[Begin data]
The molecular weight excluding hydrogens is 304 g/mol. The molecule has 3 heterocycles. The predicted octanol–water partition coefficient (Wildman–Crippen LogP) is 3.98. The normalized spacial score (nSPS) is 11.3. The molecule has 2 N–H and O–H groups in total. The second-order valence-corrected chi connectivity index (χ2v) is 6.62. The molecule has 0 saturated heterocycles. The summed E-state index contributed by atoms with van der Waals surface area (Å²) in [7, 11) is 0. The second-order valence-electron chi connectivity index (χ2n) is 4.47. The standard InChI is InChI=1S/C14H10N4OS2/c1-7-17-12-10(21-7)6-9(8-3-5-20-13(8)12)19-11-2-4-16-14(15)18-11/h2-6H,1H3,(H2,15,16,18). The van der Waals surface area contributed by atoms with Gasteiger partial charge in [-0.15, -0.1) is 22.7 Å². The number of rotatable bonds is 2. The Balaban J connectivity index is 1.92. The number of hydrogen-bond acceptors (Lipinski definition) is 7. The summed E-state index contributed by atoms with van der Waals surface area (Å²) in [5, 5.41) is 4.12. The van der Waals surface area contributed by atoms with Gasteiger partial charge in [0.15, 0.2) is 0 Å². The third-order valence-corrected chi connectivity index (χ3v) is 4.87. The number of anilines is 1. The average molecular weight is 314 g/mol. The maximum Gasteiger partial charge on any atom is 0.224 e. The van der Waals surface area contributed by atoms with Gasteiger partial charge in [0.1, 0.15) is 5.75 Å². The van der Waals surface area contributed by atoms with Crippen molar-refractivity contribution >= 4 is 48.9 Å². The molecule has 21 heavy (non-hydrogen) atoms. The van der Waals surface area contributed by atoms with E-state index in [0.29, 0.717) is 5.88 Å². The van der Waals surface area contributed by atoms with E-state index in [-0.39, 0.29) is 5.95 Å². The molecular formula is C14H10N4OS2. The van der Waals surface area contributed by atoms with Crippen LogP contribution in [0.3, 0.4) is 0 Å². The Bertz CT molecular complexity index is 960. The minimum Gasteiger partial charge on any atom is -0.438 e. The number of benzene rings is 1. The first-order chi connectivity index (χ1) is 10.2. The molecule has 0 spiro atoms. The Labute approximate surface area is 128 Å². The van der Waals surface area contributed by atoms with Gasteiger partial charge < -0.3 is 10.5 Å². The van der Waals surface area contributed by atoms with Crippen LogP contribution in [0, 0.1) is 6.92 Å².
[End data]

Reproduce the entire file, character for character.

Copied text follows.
The molecular weight excluding hydrogens is 304 g/mol. The molecule has 3 heterocycles. The predicted octanol–water partition coefficient (Wildman–Crippen LogP) is 3.98. The normalized spacial score (nSPS) is 11.3. The molecule has 2 N–H and O–H groups in total. The second-order valence-corrected chi connectivity index (χ2v) is 6.62. The molecule has 0 saturated heterocycles. The summed E-state index contributed by atoms with van der Waals surface area (Å²) in [7, 11) is 0. The second-order valence-electron chi connectivity index (χ2n) is 4.47. The standard InChI is InChI=1S/C14H10N4OS2/c1-7-17-12-10(21-7)6-9(8-3-5-20-13(8)12)19-11-2-4-16-14(15)18-11/h2-6H,1H3,(H2,15,16,18). The van der Waals surface area contributed by atoms with Gasteiger partial charge in [-0.15, -0.1) is 22.7 Å². The number of rotatable bonds is 2. The Balaban J connectivity index is 1.92. The number of hydrogen-bond acceptors (Lipinski definition) is 7. The summed E-state index contributed by atoms with van der Waals surface area (Å²) in [5, 5.41) is 4.12. The van der Waals surface area contributed by atoms with Gasteiger partial charge in [0.15, 0.2) is 0 Å². The third-order valence-corrected chi connectivity index (χ3v) is 4.87. The number of anilines is 1. The average molecular weight is 314 g/mol. The maximum Gasteiger partial charge on any atom is 0.224 e. The van der Waals surface area contributed by atoms with Gasteiger partial charge in [0.1, 0.15) is 5.75 Å². The van der Waals surface area contributed by atoms with Crippen molar-refractivity contribution >= 4 is 48.9 Å². The molecule has 21 heavy (non-hydrogen) atoms. The van der Waals surface area contributed by atoms with E-state index in [0.29, 0.717) is 5.88 Å². The van der Waals surface area contributed by atoms with E-state index in [-0.39, 0.29) is 5.95 Å². The molecular formula is C14H10N4OS2. The van der Waals surface area contributed by atoms with Crippen LogP contribution in [0.3, 0.4) is 0 Å². The Bertz CT molecular complexity index is 960. The minimum Gasteiger partial charge on any atom is -0.438 e. The number of benzene rings is 1. The first-order chi connectivity index (χ1) is 10.2. The molecule has 0 spiro atoms. The Labute approximate surface area is 128 Å². The van der Waals surface area contributed by atoms with Gasteiger partial charge < -0.3 is 10.5 Å². The van der Waals surface area contributed by atoms with Crippen LogP contribution in [0, 0.1) is 6.92 Å².